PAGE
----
Clean power agreement could spur $1.2 billion in wind, solar energy projects in Nebraska

Source: By Paul Hammel, Omaha World Herald • Posted: Wednesday, January 6, 2021

monolith plant (copy)
Monolith Materials’ carbon black plant near Hallam has a capacity of 14,000 tons per year. As part of a planned expansion, the company will build an anhydrous ammonia plant to use hydrogen that’s produced as a byproduct of its manufacturing process.
LINCOLN — Up to $1.2 billion in new wind and solar energy projects could be spurred by an agreement to provide 100% renewable energy for a proposed carbon black/anhydrous ammonia plant near Hallam, officials said Monday.

Gov. Pete Ricketts joined officials of plant developer Monolith Materials, the Nebraska Public Power District and the Norris Public Power District to announce an intent to purchase power agreement the governor called “a win-win-win for everybody.”

Monolith, when its plant is fully expanded in 2025, would become the largest electric consumer for NPPD, requiring 2 million megawatt-hours a year, according to NPPD President and CEO Tom Kent.

Kent said that the expected new development would double NPPD’s current renewable energy production and would provide enough power to supply the needs of Lincoln.

“It’s a big step forward for us,” he said.

Monolith announced plans in 2015 to manufacture “carbon black” — a product used in car tires, paint and rubber belts — from natural gas and to use hydrogen produced by the plant to produce clean energy at NPPD’s Hallam Station power plant. It was billed as the nation’s first power plant of its kind.

But those plans changed last year, and besides carbon black, a planned $1 billion expansion of Monolith’s project will now include the production of anhydrous ammonia, a widely used farm fertilizer, in a process that doesn’t create carbon emissions.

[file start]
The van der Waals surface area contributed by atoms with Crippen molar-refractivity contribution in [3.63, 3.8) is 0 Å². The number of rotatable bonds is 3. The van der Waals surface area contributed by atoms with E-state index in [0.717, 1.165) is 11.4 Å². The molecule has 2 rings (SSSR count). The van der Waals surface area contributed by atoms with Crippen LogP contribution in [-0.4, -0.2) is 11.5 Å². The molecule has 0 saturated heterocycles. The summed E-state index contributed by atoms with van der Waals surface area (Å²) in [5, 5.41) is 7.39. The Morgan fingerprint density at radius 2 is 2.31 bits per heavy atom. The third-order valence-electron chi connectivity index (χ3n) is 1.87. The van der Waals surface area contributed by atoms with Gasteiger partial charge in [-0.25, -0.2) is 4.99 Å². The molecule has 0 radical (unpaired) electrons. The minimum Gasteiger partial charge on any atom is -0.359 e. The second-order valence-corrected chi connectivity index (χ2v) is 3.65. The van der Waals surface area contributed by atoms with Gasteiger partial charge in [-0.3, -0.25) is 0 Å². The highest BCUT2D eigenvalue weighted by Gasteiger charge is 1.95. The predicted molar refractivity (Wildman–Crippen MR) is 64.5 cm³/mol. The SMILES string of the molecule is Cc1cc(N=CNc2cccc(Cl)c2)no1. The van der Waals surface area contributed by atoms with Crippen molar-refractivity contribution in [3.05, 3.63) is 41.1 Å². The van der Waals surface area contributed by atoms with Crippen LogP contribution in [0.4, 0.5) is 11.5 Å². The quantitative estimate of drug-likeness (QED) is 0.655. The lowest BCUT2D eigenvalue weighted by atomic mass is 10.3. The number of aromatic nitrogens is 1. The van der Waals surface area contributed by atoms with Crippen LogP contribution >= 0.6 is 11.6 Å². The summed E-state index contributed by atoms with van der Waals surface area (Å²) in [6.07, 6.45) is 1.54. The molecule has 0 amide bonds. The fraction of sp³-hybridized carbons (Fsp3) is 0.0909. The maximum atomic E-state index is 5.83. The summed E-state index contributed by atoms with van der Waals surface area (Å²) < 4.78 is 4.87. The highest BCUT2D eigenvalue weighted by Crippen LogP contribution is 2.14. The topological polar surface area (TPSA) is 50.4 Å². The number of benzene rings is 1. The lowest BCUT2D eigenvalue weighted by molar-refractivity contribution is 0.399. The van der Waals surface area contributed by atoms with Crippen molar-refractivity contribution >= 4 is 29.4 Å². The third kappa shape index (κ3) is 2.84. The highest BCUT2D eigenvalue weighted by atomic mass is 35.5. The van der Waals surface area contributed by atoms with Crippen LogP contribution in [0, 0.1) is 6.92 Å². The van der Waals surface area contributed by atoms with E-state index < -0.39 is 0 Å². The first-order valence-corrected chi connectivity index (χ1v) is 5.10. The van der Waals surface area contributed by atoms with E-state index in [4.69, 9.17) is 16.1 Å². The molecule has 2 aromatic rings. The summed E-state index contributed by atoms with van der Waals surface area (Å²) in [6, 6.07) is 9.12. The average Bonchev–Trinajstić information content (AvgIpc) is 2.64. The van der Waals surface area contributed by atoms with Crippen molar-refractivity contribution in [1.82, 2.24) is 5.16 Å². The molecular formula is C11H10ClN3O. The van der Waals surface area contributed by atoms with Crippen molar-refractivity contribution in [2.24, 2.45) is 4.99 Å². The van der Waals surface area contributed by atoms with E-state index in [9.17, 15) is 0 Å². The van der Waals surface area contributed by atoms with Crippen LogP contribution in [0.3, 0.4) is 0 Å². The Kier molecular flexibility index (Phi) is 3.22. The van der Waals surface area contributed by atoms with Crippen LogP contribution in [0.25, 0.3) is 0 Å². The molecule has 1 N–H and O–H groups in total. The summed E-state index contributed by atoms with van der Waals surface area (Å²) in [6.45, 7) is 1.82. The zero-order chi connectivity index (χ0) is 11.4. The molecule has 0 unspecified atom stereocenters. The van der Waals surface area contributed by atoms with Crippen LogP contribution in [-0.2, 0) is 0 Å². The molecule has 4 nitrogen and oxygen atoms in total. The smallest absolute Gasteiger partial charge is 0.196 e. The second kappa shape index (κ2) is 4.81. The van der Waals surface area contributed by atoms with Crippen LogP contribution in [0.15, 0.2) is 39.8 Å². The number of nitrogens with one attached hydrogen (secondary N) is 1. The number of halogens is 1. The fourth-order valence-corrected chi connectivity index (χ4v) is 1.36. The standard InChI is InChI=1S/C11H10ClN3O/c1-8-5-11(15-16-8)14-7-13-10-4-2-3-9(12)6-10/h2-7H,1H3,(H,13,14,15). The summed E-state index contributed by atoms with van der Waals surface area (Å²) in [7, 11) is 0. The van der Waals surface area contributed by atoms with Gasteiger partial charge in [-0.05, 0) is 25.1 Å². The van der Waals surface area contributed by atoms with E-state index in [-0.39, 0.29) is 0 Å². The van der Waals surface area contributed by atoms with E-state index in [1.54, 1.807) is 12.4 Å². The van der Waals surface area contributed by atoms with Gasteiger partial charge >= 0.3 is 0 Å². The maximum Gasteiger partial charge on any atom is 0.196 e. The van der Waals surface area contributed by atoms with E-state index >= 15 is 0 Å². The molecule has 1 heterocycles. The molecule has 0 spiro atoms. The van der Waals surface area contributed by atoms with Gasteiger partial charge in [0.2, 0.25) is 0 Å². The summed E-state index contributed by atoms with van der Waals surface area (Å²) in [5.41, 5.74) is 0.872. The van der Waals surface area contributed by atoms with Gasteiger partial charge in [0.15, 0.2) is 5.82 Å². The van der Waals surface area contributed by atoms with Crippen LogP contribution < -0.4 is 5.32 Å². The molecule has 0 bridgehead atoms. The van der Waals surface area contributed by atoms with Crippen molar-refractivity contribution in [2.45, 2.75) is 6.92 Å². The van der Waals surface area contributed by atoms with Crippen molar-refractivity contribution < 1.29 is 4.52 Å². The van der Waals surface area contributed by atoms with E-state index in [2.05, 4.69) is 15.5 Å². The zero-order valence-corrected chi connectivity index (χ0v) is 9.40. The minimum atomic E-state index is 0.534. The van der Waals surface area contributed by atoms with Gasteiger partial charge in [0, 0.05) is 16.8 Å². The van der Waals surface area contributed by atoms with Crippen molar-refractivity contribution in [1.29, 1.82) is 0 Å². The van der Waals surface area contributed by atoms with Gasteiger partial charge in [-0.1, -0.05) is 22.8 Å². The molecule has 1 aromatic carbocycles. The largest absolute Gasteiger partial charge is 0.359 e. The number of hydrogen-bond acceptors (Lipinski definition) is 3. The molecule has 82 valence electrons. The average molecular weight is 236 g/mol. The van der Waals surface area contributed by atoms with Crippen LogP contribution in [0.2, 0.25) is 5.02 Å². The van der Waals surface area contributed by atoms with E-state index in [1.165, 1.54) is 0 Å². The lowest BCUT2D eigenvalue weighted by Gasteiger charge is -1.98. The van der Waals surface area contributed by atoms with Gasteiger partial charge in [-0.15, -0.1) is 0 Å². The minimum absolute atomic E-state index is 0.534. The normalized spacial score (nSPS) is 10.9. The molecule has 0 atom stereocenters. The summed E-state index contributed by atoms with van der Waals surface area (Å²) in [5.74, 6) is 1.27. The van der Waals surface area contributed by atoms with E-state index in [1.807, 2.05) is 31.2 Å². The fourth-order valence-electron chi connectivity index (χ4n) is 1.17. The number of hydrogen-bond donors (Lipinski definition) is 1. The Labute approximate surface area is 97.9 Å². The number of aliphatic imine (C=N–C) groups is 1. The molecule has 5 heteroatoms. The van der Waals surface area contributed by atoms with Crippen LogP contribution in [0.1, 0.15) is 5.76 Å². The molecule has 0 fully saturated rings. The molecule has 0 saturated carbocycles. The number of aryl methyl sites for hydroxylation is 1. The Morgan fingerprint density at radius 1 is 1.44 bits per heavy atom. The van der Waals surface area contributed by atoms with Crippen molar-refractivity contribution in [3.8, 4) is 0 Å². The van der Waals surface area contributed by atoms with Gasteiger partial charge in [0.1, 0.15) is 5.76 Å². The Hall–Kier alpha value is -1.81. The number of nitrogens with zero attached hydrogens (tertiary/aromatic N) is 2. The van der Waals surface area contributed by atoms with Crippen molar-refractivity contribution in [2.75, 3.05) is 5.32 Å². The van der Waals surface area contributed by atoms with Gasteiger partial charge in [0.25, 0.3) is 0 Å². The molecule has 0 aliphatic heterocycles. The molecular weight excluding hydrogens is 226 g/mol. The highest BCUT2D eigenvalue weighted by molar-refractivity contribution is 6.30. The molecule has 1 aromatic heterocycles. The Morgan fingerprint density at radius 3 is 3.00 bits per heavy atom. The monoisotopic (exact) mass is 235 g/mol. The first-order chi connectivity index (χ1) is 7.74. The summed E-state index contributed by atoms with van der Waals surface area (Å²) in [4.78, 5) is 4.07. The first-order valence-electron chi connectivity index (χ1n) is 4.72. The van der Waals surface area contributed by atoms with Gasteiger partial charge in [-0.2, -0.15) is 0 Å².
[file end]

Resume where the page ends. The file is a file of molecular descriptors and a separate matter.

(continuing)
Using hydrogen to produce fertilizer proved to be more profitable, Monolith CEO Rob Hanson said, adding that the plant would be able to provide half the state’s need for anhydrous ammonia.

“We’re a startup,” Hanson said. “We go where the economy takes us.”

Some Hallam-area residents have opposed the project, saying it will consume too much groundwater and now proposes a major shift in plans.

But Hanson said Monday that the company’s latest groundwater modeling indicates that a local aquifer can easily supply the 1,000 acre-feet of water per year needed by the plant.

“We’re not perfect, but we generally live up to our commitments,” he said.

Kent of NPPD said proposals for the new wind and solar projects will be sought in March. Agreements should be signed by Sept. 1. He said the expectation is that the new projects would be based in Nebraska, but the new power could come from anywhere in the multistate Southwest Power Pool.

Hanson said that the water-use projections of Monolith are now being reviewed by the Lower Platte South Natural Resources District. He said he hopes approval comes in the next couple of months.

Monolith, Hanson said, expects to ship its first carbon black early this year. It has invested $100 million so far at the Hallam facility, which he says employs nearly 100 workers, employment that could ramp up to 700 eventually.